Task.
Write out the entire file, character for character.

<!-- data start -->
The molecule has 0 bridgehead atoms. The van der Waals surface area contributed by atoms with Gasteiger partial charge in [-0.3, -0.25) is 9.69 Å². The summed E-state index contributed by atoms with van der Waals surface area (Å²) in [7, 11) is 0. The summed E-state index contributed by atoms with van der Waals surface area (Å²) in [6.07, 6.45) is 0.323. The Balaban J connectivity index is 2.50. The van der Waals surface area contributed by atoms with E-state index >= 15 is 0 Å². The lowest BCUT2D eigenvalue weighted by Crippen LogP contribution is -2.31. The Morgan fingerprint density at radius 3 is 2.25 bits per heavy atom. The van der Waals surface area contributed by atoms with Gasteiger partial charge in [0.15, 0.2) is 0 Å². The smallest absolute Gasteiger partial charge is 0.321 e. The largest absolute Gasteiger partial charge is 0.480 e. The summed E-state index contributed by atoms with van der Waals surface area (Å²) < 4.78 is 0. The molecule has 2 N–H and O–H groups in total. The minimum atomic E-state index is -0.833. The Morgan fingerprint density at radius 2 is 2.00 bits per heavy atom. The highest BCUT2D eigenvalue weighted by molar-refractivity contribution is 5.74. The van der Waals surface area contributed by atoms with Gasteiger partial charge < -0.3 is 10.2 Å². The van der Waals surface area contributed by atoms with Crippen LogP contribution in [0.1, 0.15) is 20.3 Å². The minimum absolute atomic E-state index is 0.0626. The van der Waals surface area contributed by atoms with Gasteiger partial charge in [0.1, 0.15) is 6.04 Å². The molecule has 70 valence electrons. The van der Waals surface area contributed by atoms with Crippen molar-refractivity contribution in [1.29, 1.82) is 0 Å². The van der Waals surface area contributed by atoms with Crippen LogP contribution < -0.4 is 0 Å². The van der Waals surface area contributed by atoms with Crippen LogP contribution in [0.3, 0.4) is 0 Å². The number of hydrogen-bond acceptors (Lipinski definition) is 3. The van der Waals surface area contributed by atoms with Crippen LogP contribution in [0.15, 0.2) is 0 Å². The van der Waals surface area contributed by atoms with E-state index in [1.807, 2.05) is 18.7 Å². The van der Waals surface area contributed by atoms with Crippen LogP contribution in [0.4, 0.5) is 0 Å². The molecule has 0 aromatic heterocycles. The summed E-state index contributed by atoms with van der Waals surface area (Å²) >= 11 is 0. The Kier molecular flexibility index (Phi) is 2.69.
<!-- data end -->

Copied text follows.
The molecule has 0 bridgehead atoms. The van der Waals surface area contributed by atoms with Gasteiger partial charge in [-0.3, -0.25) is 9.69 Å². The summed E-state index contributed by atoms with van der Waals surface area (Å²) in [7, 11) is 0. The summed E-state index contributed by atoms with van der Waals surface area (Å²) in [6.07, 6.45) is 0.323. The Balaban J connectivity index is 2.50. The van der Waals surface area contributed by atoms with E-state index >= 15 is 0 Å². The lowest BCUT2D eigenvalue weighted by Crippen LogP contribution is -2.31. The Morgan fingerprint density at radius 3 is 2.25 bits per heavy atom. The van der Waals surface area contributed by atoms with Gasteiger partial charge in [0.15, 0.2) is 0 Å². The smallest absolute Gasteiger partial charge is 0.321 e. The largest absolute Gasteiger partial charge is 0.480 e. The summed E-state index contributed by atoms with van der Waals surface area (Å²) < 4.78 is 0. The molecule has 2 N–H and O–H groups in total. The minimum atomic E-state index is -0.833. The Morgan fingerprint density at radius 2 is 2.00 bits per heavy atom. The highest BCUT2D eigenvalue weighted by molar-refractivity contribution is 5.74. The van der Waals surface area contributed by atoms with Gasteiger partial charge < -0.3 is 10.2 Å². The van der Waals surface area contributed by atoms with Crippen LogP contribution in [0.1, 0.15) is 20.3 Å². The minimum absolute atomic E-state index is 0.0626. The van der Waals surface area contributed by atoms with Gasteiger partial charge in [0.1, 0.15) is 6.04 Å². The molecule has 70 valence electrons. The van der Waals surface area contributed by atoms with Crippen molar-refractivity contribution in [1.29, 1.82) is 0 Å². The van der Waals surface area contributed by atoms with Crippen LogP contribution < -0.4 is 0 Å². The van der Waals surface area contributed by atoms with Crippen LogP contribution in [0.3, 0.4) is 0 Å². The number of hydrogen-bond acceptors (Lipinski definition) is 3. The van der Waals surface area contributed by atoms with Crippen LogP contribution in [0.15, 0.2) is 0 Å². The van der Waals surface area contributed by atoms with E-state index in [1.807, 2.05) is 18.7 Å². The van der Waals surface area contributed by atoms with Crippen LogP contribution in [0.4, 0.5) is 0 Å². The molecule has 0 aromatic heterocycles. The summed E-state index contributed by atoms with van der Waals surface area (Å²) >= 11 is 0. The Kier molecular flexibility index (Phi) is 2.69.